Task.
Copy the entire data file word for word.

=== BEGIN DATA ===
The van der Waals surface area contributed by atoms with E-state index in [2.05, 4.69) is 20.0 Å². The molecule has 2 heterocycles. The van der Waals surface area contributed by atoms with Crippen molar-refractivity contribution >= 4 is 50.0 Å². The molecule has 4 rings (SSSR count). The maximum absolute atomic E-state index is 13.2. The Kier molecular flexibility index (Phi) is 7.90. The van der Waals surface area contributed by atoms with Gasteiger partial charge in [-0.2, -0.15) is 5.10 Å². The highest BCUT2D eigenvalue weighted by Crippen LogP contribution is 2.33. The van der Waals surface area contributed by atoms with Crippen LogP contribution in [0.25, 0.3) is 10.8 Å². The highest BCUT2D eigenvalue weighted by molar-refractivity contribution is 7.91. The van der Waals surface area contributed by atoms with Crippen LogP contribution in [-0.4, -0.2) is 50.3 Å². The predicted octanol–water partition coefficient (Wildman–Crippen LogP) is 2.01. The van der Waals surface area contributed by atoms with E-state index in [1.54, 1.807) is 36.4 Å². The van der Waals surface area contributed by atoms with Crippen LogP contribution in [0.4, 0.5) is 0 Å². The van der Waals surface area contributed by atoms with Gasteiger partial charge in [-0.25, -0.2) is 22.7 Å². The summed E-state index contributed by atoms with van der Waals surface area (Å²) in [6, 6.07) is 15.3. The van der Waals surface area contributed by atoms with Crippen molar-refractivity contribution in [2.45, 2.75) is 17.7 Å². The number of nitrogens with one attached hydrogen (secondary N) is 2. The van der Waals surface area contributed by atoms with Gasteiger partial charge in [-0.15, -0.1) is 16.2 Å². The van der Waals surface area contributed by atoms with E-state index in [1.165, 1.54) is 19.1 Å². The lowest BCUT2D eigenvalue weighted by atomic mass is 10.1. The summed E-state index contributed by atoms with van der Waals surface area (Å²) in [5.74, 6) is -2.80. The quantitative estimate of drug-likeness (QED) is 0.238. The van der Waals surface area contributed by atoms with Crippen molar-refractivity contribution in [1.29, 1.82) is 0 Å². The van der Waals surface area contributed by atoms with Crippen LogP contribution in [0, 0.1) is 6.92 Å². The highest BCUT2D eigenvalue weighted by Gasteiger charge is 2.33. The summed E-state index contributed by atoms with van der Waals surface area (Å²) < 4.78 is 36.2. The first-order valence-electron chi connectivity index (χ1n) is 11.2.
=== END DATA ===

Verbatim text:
The van der Waals surface area contributed by atoms with E-state index in [2.05, 4.69) is 20.0 Å². The molecule has 2 heterocycles. The van der Waals surface area contributed by atoms with Crippen molar-refractivity contribution >= 4 is 50.0 Å². The molecule has 4 rings (SSSR count). The maximum absolute atomic E-state index is 13.2. The Kier molecular flexibility index (Phi) is 7.90. The van der Waals surface area contributed by atoms with Gasteiger partial charge in [-0.2, -0.15) is 5.10 Å². The highest BCUT2D eigenvalue weighted by Crippen LogP contribution is 2.33. The van der Waals surface area contributed by atoms with Crippen LogP contribution in [0.25, 0.3) is 10.8 Å². The highest BCUT2D eigenvalue weighted by molar-refractivity contribution is 7.91. The van der Waals surface area contributed by atoms with Crippen LogP contribution in [-0.4, -0.2) is 50.3 Å². The predicted octanol–water partition coefficient (Wildman–Crippen LogP) is 2.01. The van der Waals surface area contributed by atoms with E-state index in [1.54, 1.807) is 36.4 Å². The van der Waals surface area contributed by atoms with Crippen LogP contribution in [0.4, 0.5) is 0 Å². The van der Waals surface area contributed by atoms with Gasteiger partial charge in [-0.25, -0.2) is 22.7 Å². The summed E-state index contributed by atoms with van der Waals surface area (Å²) in [6, 6.07) is 15.3. The van der Waals surface area contributed by atoms with Crippen molar-refractivity contribution in [2.45, 2.75) is 17.7 Å². The number of nitrogens with one attached hydrogen (secondary N) is 2. The van der Waals surface area contributed by atoms with Gasteiger partial charge in [-0.15, -0.1) is 16.2 Å². The van der Waals surface area contributed by atoms with E-state index in [1.165, 1.54) is 19.1 Å². The lowest BCUT2D eigenvalue weighted by atomic mass is 10.1. The summed E-state index contributed by atoms with van der Waals surface area (Å²) in [5.74, 6) is -2.80. The quantitative estimate of drug-likeness (QED) is 0.238. The van der Waals surface area contributed by atoms with Crippen molar-refractivity contribution in [1.29, 1.82) is 0 Å². The van der Waals surface area contributed by atoms with Crippen LogP contribution in [0, 0.1) is 6.92 Å². The highest BCUT2D eigenvalue weighted by Gasteiger charge is 2.33. The summed E-state index contributed by atoms with van der Waals surface area (Å²) < 4.78 is 36.2. The first-order valence-electron chi connectivity index (χ1n) is 11.2.